Resource Stock Investing in 2016

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In 2016, Energy and Materials had some of the best returns of the year with Vanguard Energy ETF (VDE) up 28.93% and iShares MSCI Global Metals & Mining Producers ETF (PICK) up 54.44%. Vanguard REIT ETF (VNQ) also had a good return up 8.53% and Vanguard Global ex-U.S. Real Estate ETF (VNQI) was up just 1.95%.

Resource Stock Investing in 2016These returns contributed to the Resource stock asset class being the highest-performing for 2016 after being the worst-performing during the prior 2015 calendar year.

Although resource stocks have been volatile, volatility in an individual component of your portfolio allocation is something which can both boost returns as well as decrease the volatility of the portfolio as a whole.

In fact, the bonus gained by rebalancing between portfolio components is dependent on two things: low correlation and high volatility. Stated another way, the higher the individual volatility of each component in your portfolio, the greater the bonus you gain by regular rebalancing.

Imagine you split your portfolio between two S&P 500 funds. No matter how volatile they are, they will move in sync and money moved between them would not experience a different return. But when you have assets which don’t move in sync with one another as measured by the lack of correlation in their movements, then there is an opportunity to gain by moving out of one which has just gone up and into one which has just gone down. We wrote an article entitled “Do Resource Stocks Deserve Their Own Asset Class?” on how Resource stocks have some of the lowest correlations to both other asset classes and even among the sectors that comprise the Resource stock asset class itself.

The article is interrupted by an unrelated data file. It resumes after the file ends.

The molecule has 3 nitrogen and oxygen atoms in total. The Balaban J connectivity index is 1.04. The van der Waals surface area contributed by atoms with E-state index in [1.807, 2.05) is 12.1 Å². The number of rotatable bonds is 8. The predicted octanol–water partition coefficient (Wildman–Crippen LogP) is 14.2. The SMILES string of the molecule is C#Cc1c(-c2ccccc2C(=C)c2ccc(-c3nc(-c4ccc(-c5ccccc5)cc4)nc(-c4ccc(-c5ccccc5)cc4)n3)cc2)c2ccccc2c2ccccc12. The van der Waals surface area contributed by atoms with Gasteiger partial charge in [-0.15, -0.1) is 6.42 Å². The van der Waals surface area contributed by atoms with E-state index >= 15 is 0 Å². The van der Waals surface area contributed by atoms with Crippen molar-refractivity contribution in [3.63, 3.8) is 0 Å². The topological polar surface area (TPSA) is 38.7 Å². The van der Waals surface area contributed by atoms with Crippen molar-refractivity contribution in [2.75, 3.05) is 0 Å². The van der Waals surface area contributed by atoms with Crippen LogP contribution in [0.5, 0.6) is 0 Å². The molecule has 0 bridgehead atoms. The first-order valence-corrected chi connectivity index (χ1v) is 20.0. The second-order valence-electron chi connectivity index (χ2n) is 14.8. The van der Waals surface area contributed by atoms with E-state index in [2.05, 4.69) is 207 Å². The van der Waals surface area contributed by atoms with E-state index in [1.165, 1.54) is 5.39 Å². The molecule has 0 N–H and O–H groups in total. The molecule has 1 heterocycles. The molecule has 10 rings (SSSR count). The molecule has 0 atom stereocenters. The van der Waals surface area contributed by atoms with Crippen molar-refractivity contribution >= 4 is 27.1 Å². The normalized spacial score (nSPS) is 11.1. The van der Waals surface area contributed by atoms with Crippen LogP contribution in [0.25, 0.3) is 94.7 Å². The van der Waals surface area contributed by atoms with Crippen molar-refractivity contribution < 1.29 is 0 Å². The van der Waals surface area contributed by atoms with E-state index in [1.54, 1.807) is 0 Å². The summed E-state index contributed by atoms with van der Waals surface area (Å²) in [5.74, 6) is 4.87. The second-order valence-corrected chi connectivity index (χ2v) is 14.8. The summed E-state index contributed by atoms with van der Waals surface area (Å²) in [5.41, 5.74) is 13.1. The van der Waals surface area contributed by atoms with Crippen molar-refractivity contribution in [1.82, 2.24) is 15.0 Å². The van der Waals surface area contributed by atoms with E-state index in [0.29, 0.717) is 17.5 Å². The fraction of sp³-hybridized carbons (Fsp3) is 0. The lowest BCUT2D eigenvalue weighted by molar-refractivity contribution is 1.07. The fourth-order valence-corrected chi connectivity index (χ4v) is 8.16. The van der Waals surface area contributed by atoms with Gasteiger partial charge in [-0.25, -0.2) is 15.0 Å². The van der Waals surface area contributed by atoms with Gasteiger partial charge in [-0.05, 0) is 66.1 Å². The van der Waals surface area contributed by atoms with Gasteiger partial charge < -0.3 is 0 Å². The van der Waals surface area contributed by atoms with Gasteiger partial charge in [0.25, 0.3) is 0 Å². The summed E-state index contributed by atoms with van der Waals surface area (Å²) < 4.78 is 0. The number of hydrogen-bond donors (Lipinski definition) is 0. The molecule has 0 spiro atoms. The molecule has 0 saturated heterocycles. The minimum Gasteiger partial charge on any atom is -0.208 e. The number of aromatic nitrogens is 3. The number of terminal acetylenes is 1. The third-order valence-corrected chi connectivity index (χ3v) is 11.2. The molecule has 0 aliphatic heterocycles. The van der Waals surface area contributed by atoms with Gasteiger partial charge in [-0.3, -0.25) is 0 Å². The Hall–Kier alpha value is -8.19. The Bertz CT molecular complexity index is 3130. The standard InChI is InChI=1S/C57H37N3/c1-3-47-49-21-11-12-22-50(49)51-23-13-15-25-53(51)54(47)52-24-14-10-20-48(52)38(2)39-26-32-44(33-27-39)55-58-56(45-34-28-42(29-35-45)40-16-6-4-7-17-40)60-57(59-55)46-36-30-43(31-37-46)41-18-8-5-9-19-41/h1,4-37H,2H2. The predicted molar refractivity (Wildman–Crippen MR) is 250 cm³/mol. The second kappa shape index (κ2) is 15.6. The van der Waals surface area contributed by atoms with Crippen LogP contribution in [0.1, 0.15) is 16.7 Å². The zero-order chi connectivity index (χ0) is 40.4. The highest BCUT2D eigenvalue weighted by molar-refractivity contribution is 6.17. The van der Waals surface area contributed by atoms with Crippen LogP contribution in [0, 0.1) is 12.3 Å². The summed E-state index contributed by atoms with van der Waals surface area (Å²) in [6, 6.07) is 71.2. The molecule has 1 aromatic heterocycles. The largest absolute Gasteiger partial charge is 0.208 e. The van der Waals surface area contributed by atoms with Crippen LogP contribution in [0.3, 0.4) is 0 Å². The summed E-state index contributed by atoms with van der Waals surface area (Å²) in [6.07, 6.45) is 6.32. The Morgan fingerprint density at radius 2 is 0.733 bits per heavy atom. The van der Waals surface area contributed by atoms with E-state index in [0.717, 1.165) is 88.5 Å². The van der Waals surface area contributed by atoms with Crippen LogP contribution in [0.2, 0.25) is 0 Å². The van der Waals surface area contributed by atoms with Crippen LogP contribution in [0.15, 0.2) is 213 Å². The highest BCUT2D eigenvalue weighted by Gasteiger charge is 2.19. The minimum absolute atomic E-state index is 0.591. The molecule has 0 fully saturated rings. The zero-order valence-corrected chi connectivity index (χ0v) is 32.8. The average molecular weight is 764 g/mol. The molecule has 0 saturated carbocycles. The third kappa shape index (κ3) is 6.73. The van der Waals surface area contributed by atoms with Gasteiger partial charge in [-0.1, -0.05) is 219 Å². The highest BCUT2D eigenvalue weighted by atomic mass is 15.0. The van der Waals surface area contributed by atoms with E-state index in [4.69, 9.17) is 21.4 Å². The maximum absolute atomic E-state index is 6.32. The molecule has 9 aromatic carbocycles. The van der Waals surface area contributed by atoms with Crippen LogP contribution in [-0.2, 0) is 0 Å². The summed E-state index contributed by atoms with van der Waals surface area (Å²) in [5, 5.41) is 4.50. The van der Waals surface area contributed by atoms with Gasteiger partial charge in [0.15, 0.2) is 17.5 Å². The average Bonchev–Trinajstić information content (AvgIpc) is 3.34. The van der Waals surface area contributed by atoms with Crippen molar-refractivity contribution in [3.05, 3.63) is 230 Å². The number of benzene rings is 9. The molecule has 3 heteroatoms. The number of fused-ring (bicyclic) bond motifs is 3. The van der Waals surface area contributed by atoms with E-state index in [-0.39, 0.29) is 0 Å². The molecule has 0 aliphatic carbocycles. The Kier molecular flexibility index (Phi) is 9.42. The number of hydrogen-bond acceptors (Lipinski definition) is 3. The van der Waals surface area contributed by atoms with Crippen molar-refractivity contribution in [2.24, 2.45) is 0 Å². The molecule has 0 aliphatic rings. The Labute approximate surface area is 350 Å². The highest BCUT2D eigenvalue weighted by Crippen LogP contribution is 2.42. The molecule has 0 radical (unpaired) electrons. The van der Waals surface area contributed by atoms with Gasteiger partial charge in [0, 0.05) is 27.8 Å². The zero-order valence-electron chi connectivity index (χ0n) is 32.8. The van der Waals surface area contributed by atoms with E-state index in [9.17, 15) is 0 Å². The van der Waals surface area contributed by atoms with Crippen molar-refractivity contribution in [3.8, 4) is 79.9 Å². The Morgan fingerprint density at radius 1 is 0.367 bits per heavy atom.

Similarly, imagine you split your portfolio into components with a very low volatility. The potential for gains by moving in or out of any category would be small. But if only some of the components in your portfolio have volatile movements then you will be rebalancing and regularly buying low and selling high. We also wrote an article entitled “The Case for Investing in Energy Companies” which showed how despite energy stocks having a greater volatility than the S&P 500, a blended portfolio of both energy and the S&P 500 can produce a portfolio with a much lower volatility than either.

Investors are often disappointed by a single component of their portfolio which is down when everything else is up, but this volatility and lack of correlation is what boosts returns when you rebalance.

And those investors patient and diligent enough to stay the course and rebalance their portfolios last year were rewarded with better returns this year.

Photo used here under Flickr Creative Commons.

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President, CFP®, AIF®, AAMS®

David John Marotta is the Founder and President of Marotta Wealth Management. He played for the State Department chess team at age 11, graduated from Stanford, taught Computer and Information Science, and still loves math and strategy games. In addition to his financial writing, David is a co-author of The Haunting of Bob Cratchit.